The thrill of Million Dollar Quartet is seeing four legends playing together for the first and only time. The actors have to sell the illusion for maximum impact, and the new cast does so admirably. Lipinsky has big shoes to fill – Levi Kreis is nominated for a Tony and has won the Outer Critics Circle for Best Featured Actor – but he backs up Lewis’s ego with boundless energy and fevered fingers that showcase his technical mastery. Lipinsky’s mischievous smile and carefree demeanor contrast with his more professional comrades, providing comic relief and adding tension to the script, particularly in his interactions with Bowling’s hotheaded Perkins. With his hit song “Blue Suede Shoes” usurped by Presley and his record sales dwindling, Perkins stands to lose the most, and Bowling finds the desperation that lies beneath the temper.

mdq01Sullivan has Cash’s bass vocals down pat, and his gentle conduct serves to make the character’s conflict – telling Phillips he will not be renewing his Sun contract – all the more believable. As the most imitated of the group, Lago does all the hip shaking and lip curling you expect, but is careful not to become a caricature. At this point in his career Elvis is still a young upstart, and Lago plays him with an understated sexuality that suggests a man not yet in control of the power he has over people, especially women. Kelly Lamont brings some estrogen to the studio as Dyanne, Presley’s sassy girlfriend with a powerhouse belt, and her rendition of “Fever” smolders, starting softly and building in intensity until the last note. Watching the quartet take turns flirting with her is consistently amusing, and the a cappella fan in me swooned as she vocalized the fiddle part in “Riders in the Sky.”

When the quartet plays, they forget about contracts and television appearances and just live in the music. That release is rock n’ roll, and Million Dollar Quartet is a fitting tribute to its early years that shouldn’t be missed.

   
   
Rating: ★★★½
   
   

 

   
  
June 9, 2010 | 0 Comments More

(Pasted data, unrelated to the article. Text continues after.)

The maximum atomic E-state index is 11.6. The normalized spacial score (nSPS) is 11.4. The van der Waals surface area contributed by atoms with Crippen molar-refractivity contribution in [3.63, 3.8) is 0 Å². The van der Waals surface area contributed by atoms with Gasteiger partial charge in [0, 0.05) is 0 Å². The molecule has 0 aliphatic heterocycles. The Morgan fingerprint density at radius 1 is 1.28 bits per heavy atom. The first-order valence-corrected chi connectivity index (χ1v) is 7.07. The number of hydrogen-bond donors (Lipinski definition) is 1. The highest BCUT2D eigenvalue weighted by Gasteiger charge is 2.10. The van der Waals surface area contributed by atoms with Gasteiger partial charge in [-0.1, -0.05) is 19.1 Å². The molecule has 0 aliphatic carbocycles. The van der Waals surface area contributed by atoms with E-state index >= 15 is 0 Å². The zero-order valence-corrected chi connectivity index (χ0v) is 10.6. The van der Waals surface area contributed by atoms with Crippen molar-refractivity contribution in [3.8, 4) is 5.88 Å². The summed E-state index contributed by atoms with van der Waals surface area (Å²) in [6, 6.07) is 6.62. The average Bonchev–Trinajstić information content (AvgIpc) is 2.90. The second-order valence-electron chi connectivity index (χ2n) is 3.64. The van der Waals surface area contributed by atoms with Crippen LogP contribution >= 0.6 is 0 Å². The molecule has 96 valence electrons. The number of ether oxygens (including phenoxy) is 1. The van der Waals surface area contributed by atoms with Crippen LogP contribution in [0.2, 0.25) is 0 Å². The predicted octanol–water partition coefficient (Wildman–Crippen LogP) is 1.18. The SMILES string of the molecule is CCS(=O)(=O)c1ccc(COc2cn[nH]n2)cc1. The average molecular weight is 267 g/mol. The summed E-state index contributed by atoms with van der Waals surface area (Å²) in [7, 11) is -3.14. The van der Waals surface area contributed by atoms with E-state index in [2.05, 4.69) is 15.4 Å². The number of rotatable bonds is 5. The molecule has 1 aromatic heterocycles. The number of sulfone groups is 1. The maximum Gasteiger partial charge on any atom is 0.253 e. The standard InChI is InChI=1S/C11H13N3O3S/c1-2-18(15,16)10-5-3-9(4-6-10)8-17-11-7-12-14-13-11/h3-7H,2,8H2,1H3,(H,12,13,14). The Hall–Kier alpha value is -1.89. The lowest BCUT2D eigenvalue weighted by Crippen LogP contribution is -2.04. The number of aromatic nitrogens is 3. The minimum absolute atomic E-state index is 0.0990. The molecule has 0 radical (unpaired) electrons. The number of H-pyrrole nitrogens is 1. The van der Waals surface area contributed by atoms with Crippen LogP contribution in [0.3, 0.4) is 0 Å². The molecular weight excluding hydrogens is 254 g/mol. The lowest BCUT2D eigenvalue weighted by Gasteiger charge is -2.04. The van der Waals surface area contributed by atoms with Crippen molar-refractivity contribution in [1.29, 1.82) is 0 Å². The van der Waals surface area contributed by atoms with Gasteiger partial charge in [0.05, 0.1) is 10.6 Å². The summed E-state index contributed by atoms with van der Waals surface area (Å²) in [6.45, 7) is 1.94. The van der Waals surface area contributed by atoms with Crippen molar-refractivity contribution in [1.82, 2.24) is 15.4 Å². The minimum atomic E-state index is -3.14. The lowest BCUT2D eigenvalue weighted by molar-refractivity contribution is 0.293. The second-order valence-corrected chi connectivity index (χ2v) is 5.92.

Review: ‘Million Dollar Quartet’

As quartets go, this one does in fact look and sound like a million bucks.

Jerry Lee on piano with cast, H

Million Dollar Quartet
Apollo Theatre, 2540 N. Lincoln Ave. (more info)

Reviewed by Catey Sullivan 

“I don’t record singers, I record souls,” proclaims Sun Records’ legendary founder Sam Phillips midway through the unstoppable “Million Dollar Quartet.” From most people, it’s a statement that would sound as cheesy as a pitch from a third-rate used car salesman. Here, it’s a declaration of goose-bump rising authenticity. And when that same honey-over-gravel drawl command “Sing it to me the way you’d sing it to Jesus,” you know what follows is going to be as memorable as the night they tore old Dixie down.

Close to nine months after it opened, Million Dollar Quartet shows no signs of depreciating. Detailing the now-legendary Sun Studios recording session of Dec. 4, 1956, it’s the rare juke box musical that actually benefits from its lack of a plot. The music is iconic, rocketing off the stage as Rob Lyons (Carl Perkins), Lance Guest (Johnny Cash), Levi Kreis (Jerry Lee Lewis) and Eddie Clendening (Elvis Presley) deliver 100 seamless minutes of irresistible tunage. Dec. 4, 1956 might have been a chilly night in Memphis, but inside Phillips (Brian McCaskill) Sun Studios, it was blistering.